A first-of-its-kind lawsuit claims a host of Houston businesses turned a blind eye to sex trafficking.
“It’s pretty serious,” said attorney Annie McAdams.
McAdams and a colleague filed the 82-page civil suit on behalf of a 19-year-old sex trafficking victim, known only as “Jane Doe No. 1” to protect her identity.
“She is still in recovery and is in active intensive treatment,” McAdams said.
The lawsuit claims Jane Doe was lured into the sex trade before her 16th birthday via backpage.com. It claims she was then exploited at truck stops, motels and even the downtown Houston Hyatt Regency.
All of the businesses looked the other way, according to the lawsuit.
“This is basically the first of its kind to say, if you’re a business operating in Houston, or the state of Texas, for that matter, and you are knowingly profiting off human trafficking or failing to protect our children,” McAdams said. “That you are going to have to answer to us.”
“We’re so glad to see this action’s being brought,” said Jamey Caruthers with advocacy group Children At Risk.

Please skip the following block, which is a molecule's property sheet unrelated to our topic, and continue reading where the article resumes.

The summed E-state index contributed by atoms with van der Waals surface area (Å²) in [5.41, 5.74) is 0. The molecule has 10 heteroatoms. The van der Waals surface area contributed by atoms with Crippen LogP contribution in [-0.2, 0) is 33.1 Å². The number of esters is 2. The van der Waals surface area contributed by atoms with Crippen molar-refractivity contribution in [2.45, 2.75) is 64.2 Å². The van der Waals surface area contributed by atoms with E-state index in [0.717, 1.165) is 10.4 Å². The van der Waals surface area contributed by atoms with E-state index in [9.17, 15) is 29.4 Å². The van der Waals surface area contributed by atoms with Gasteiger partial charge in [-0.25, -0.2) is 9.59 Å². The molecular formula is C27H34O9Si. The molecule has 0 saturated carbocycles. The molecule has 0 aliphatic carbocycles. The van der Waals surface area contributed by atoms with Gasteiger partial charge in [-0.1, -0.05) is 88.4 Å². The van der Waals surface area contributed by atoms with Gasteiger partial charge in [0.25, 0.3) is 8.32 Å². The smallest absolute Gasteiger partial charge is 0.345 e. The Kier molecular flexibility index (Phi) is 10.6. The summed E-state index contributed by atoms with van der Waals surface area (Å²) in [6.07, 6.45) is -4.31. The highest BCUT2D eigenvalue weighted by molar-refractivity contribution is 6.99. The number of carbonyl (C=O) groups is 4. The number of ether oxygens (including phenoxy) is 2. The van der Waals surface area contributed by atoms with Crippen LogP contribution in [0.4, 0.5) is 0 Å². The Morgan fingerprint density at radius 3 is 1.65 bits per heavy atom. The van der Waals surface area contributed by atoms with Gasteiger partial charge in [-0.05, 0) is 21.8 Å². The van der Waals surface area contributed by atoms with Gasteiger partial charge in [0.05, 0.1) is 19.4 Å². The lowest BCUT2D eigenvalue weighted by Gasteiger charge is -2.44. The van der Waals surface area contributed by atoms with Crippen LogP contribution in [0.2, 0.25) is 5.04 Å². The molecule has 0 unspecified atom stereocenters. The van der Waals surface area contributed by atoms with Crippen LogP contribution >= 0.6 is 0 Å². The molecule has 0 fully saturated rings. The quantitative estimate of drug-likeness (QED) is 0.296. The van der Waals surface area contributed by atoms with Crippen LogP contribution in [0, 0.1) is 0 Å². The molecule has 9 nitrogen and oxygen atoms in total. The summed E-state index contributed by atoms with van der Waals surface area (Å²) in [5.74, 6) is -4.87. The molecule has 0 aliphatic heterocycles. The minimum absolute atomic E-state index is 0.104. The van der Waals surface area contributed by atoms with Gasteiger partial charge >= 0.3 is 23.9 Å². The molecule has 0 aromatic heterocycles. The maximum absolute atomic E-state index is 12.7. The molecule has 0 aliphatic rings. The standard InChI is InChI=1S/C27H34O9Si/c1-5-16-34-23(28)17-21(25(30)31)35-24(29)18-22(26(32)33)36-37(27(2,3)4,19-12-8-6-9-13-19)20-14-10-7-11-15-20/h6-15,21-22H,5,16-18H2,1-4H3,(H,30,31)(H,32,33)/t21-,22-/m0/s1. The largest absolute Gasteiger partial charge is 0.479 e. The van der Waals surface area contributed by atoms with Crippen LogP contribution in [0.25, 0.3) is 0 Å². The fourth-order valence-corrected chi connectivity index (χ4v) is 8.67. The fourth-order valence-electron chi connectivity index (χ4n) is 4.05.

The group helped pass the law allowing companies to be held civilly liable if they knowingly profit from human or sex trafficking.
“The people who are really paying for that are the victims who are going unnoticed, the pimps who are going unremarked upon, and the business continues as usual,” Caruthers said.
Businesses named in the lawsuit will be hit where it hurts if it is successful. Right now, it’s seeking more than a million dollars in damages.
“Law enforcement has done a tremendous job in fighting human trafficking, but their means are limited,” McAdams said. “And (to) do this is a really great opportunity for the civil justice system to stand next to law enforcement and fight this problem.”
Additional lawsuits could be filed on behalf of other women or men.
Meanwhile, KHOU 11 News reached out to all of the companies named in the suit. Hyatt does not comment on pending litigation. The others have yet to respond.